The temple administration plans to file a petition with the top court requesting more time to implement its order, Travancore Devaswom Board president A. Padmakumar told reporters.
The hillside temple, nestled in a forest in the Western Ghats mountain range, reopened at 5 p.m. (1130 GMT) on Friday and will remain open for more than two months, with a three-day break in December. (Writing by Malini Menon; Editing by Martin Howell and Andrew Heavens)


India arrests senior Kashmir leader under controversial law

Updated 3 min 43 sec ago

India arrests senior Kashmir leader under controversial law

  • Farooq Abdullah, 81, who also was the former chief minister of Jammu and Kashmir, was arrested at his residence in Srinagar
  • ‘We have arrested him, and a committee will decide how long the arrest will be’
NEW DELHI: A Parliament member who is a senior pro-India politician in Indian-controlled Kashmir was arrested Monday under a controversial law that allows authorities to imprison someone for up to two years without charge or trial.
Farooq Abdullah, 81, who also was the former chief minister of Jammu and Kashmir, was arrested at his residence in Srinagar, the summer capital and main city of the disputed Himalayan region.
“We have arrested him, and a committee will decide how long the arrest will be,” said Muneer Khan, a top police official.
Abdullah is the first pro-India politician who has been arrested under the Public Safety Act, under which rights activists say more than 20,000 Kashmiris have been detained in the last two decades.
Amnesty International has called the PSA a “lawless law,” and rights groups say India has used the law to stifle dissent and circumvent the criminal justice system, undermining accountability, transparency, and respect for human rights.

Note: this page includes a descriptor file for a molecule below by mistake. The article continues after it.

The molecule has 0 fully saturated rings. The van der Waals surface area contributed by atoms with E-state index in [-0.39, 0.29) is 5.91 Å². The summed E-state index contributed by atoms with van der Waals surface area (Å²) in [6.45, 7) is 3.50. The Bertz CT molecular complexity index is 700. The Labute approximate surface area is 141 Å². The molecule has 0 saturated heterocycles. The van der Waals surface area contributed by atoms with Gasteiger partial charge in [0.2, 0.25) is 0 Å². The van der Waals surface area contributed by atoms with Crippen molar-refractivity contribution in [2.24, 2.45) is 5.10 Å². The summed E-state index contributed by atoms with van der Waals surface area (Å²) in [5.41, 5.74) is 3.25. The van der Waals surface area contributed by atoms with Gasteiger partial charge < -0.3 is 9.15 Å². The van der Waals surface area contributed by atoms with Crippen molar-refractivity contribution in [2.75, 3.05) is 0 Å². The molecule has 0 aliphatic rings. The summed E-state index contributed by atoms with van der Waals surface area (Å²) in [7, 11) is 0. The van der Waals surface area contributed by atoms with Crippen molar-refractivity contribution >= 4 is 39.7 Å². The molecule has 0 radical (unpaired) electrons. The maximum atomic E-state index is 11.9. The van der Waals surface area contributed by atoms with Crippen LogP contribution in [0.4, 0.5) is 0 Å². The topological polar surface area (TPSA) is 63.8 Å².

The PSA came into effect in 1978, under the government of Abdullah’s father, who himself was a highly popular Kashmir leader.
The law, in its early days, was supposedly meant to target timber smugglers in Kashmir. After an armed rebellion started in the region in 1989, the law was used against rebels and anti-India protesters.
Abdullah’s residence was declared a subsidiary jail and he was put under house arrest on Aug. 5 when Indian Prime Minister Narendra Modi’s Hindu nationalist-led government in New Delhi stripped Jammu and Kashmir of semi-autonomy and statehood, creating two federal territories.
Thousands of additional Indian troops were sent to the Kashmir Valley, already one of the world’s most militarized regions. Telephone communications, cellphone coverage, broadband Internet and cable TV services were cut for the valley’s 7 million people, although some communications have been gradually restored.
On Aug. 6, Indian Home Minister Amit Shah denied to the lower house of Parliament that Abdullah had been detained or arrested.
“If he (Abdullah) does not want to come out of his house, he cannot be brought out at gunpoint,” Shah said, when other parliamentarians expressed concern over Abdullah’s absence during the debate on Kashmir’s status.
Meanwhile, the Supreme Court sought a response from the central government and the Jammu and Kashmir administration on a plea seeking to produce Abdullah before the court.
Many anti-India protesters as well as pro-India Kashmiri leaders have been held in jails and other makeshift facilities to contain protests against India’s decisions, according to police officials.
Kashmir’s special status was instituted shortly after India achieved independence from Britain in 1947. Both India and Pakistan claim Kashmir in its entirety, but each control only part of it.
India has often tried to suppress uprisings in the region, including a bloody armed rebellion in 1989. About 70,000 people have been killed since that uprising and a subsequent Indian military crackdown.